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How to Answer Behavioral Interview Questions

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As civilian employers recognize that your military jobs likely won’t translate directly to the jobs they are recruiting for, hiring managers are using behavioral interviews to learn more about your capabilities.

Behavioral interview questions assess your behavior, character and capability to handle various situations. For job candidates who have not done the exact job they are applying for before (i.e. military veterans entering the private sector workforce), these questions are used to evaluate how you think and react and the value you could add to the organization.

Typical Behavioral Interview Questions
Some of the typical behavioral interview questions employers might ask in an interview include:

•Describe a time you had to solve a complex problem
•How do you manage stress?
•Describe a situation where you didn’t have adequate information or resources to proceed. What did you do?
•Paint me a picture of your ideal day at work
•How do you set goals and hold yourself accountable?
•Describe how you work on a team
What the Interviewer is Listening For
Often, the interviewer uses behavioral interview questions to evaluate not only your response, but how you keep your composure when given a challenging question. They want to see that you remain calm, focused and direct when asked a question, and don’t ramble, get defensive, or go off topic in your response.

The interviewer is also interested in whether you disparage others, support and celebrate your colleagues, and hold yourself personally accountable for your actions, particularly as they relate to the results achieved.

How to Respond to Behavioral Interview Questions
For many of you – especially if you are applying for your first or second job after leaving the military – your responses to these types of interview questions will draw solely upon your experience during your military career. For this reason, it’s helpful to remember the STAR technique when responding to interview questions:

S/T – What was the Situation or Task?
Describe the situation that you were in or the task that you needed to accomplish. Be specific in describing what you did, who was there, what happened so the interviewer can understand the context.

A – What action did you take?
Describe what you did -- the action you took –focusing on your own, individual actions.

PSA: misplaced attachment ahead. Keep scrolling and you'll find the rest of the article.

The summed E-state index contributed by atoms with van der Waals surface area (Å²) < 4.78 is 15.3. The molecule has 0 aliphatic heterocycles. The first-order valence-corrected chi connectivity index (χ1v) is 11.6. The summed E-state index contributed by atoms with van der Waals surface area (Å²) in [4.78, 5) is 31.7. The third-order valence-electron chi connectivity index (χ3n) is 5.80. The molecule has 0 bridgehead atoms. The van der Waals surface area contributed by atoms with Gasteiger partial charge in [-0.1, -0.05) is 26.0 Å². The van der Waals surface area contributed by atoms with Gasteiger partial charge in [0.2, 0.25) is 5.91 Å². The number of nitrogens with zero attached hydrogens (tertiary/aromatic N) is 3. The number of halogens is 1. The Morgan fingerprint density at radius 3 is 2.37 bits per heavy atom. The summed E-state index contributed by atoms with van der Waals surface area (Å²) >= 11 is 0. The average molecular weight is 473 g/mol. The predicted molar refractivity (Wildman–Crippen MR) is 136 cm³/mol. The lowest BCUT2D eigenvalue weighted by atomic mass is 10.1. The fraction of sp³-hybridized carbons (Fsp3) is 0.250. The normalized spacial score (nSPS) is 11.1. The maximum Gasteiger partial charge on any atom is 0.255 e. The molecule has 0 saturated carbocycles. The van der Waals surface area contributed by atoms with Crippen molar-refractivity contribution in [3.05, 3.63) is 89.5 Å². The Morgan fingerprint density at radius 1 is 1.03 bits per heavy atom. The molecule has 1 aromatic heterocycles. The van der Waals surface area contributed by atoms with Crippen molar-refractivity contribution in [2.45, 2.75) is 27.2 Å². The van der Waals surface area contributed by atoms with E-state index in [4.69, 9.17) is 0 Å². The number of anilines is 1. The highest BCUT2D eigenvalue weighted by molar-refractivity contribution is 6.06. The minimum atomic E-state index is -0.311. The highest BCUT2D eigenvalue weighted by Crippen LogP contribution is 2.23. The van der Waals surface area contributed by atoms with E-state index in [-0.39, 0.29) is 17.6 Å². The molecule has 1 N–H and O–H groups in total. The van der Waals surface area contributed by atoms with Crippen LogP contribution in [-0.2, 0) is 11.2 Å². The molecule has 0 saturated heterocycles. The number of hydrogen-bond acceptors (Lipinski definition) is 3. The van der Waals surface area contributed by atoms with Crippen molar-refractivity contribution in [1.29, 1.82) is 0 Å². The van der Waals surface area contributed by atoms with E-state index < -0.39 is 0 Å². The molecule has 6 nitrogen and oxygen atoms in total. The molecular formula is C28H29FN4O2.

R – What were the results of your action?
What was the outcome? What was the impact to the team, organization or project? What did you learn?

Focusing on the what, how and impact of your actions gives you a framework to answer behavioral interview questions.

In considering your responses, remember to:

•Plan ahead. If possible, review the most common behavioral interview questions for the company or industry you’re applying to. Then, prepare your answers, consider how you’ll respond, and practice with a friend. This helps you avoid that panicked feeling if you feel caught off guard.

•Avoid getting graphic. While the situation you might want to describe includes violence and graphic details, keep in mind your audience: Most hiring managers do not come from a military background. Keep your descriptions specific, but not to the point where they would upset the interviewer.

•Stay calm. If you are asked a question you haven’t anticipated, take a deep breath. Then, get your thoughts centered and exhale. Next, look the interviewer in the eye before you respond. If you are not clear on the question, ask them to rephrase it or ask it again. Then breathe again.
•Be clear on the job. It doesn’t help to focus your answers on examples of how you led large numbers of troops through battle with insurgents in foreign countries, if those skills aren’t applicable to the job or company. Highlight the experiences you’ve had that relate to the skills the interviewer is looking for. For example, focus on your leadership skills or your finely tuned ability to adapt, improvise and overcome.

•Focus on value. The interviewer is looking for examples of how you think and solve problems. They also need indications of how you will add value to the job, the team and the organization. Tie every response to your potential value in the job you’re interviewing for.

More and more, behavioral interview questions are used to understand and assess the way the candidate thinks, reacts and behaves around others. Remember why the questions are being asked, and have thoughtful responses prepared in advanced to give yourself the best chance of a successful interview.

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Contributor

Lida Citroën, a branding expert based in Denver, has made a career of helping people and companies create new or enhanced identities. She is passionate about helping veterans learn how to compete for careers in the civilian sector. A TEDx Speaker, Lida presents her unique personal branding training programs across the U.S., at military installations and events, serves on the Board of Directors of NAVSO  volunteers with ESGR, and has produced numerous programs and materials to help military veterans successfully transition after service. If you have a transition question Lida can help answer, email her at lida@lida360.com. She is also the author of the best selling book, "Your Next Mission: A personal branding guide for the military-to-civilian transition," available at www.YourNextMissionBook.com and on Amazon.